FICTION makes it seem easy to explore another life, as the young film-maker Oleg Erdmann attempts to do in Andrei Makine’s latest and characteristically challenging novel.
Translated from French by Geoffrey Strachan
Maclehose Press €21.10
For Erdman it’s all in the telling, as the other life he is determined to explore in film is that of a real person who, although in many ways her existence is as distorted as a myth, was actual, significant and renowned.
Catherine the Great, in other words, is no easy cadaver to dissect, not least because this empress of Russia wasn’t Russian at all and because her remains have been extensively excavated already.
A further hindrance is that Erdman is working initially in a Russia that seems now to have disappeared with perestroika.
Until Gorbachev, and possibly since, this is a country in which creativity is always politically and socially suspect with pompous committees dispensing or refusing approval of artistic proposals.
Given such an atmosphere, Erdmann’s efforts to explore the inner life of the woman he constantly imagines as ‘the little German princess’ are doomed.
But doom is surprisingly relative, and Makine’s genius is to make this process of hope and despair into something so entertaining as to qualify, almost, as a comedy.
Most of the fun results from Erdmann’s reimagining Catherine’s notorious sexual appetite and the fate of the men with whom she is supposed to have satisfied it.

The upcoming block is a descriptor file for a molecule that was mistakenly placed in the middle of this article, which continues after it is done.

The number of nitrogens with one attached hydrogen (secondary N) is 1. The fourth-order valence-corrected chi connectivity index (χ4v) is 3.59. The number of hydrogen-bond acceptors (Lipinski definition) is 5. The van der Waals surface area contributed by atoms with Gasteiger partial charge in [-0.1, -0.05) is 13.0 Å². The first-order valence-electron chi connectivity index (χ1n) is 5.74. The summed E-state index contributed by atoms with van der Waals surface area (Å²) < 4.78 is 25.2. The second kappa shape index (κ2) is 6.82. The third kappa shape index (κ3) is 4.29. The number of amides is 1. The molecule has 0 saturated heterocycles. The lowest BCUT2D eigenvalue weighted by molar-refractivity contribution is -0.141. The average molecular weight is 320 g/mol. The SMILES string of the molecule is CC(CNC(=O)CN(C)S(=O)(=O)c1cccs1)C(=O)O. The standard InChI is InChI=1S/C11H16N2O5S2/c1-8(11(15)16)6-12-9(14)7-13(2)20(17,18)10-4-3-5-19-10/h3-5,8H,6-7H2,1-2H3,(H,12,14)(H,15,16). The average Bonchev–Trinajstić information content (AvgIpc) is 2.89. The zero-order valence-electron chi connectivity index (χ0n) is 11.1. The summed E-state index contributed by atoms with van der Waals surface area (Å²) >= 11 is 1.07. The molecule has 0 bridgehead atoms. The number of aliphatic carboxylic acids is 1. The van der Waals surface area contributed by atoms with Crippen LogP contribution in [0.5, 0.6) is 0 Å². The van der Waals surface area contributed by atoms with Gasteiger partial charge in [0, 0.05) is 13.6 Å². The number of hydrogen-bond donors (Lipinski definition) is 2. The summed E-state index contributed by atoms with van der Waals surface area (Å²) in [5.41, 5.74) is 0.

This is worked out as a potential screenplay, a script which has to be discussed, proposed, submitted and amended until it hardly exists in the original at all.
Meanwhile, the unfortunate writer supports himself and his dream by working in a slaughterhouse and waiting for the cultural wind to change.
As it does, if only for a time. In that time however, Erdmann comes to re-evaluate his own ideas about love as well as his theories about Catherine, the little princess who leaves one snow-bound and misty country to find another colder and more restricted one.
He turns to thinking of who she was rather than what she did, how she felt about her arranged and utterly hopeless marriage, why so many of her apparently liberal impulses (she founded the Smolney Institute to promote the higher education of women of the Russian elite) were transformed by smothering or downright tyrannical legislation.
Did she collude in the death of her husband which allowed her to succeed him as monarch?
Above all, where in the real, physical woman was hidden the person whose life became a legend.
A Woman Loved is a quest, and for two people: with Catherine, his search for the scandalous empress results in the discovery of those who might be lost to history now but once were her solace, her guides, her enemies and her accomplices. Emerging from this mist of time and rumour also comes Erdmann.
Born in Siberia, Makine sought asylum in France and has lived there ever since, and Erdmann in turn has a complicated ancestry.
Haunted by the way in which the past affects the present, by the phantoms of his German parentage, the resonance of childhood, war and the deaths of innocents, the writing carries a weight of internal awareness.
This is one of Makine’s great strengths, and the development of the novel is a response to events in Russia itself and to its cinematic biography.
Balancing this weight is Makine’s other wonderful gift: that light touch showing a landscape of the heart as well as of the countryside, a landscape drifting in its own weather, its loveliness seen in a glance in prose which surprises by its swift and poignant imagery, its beauty evoking beauty.
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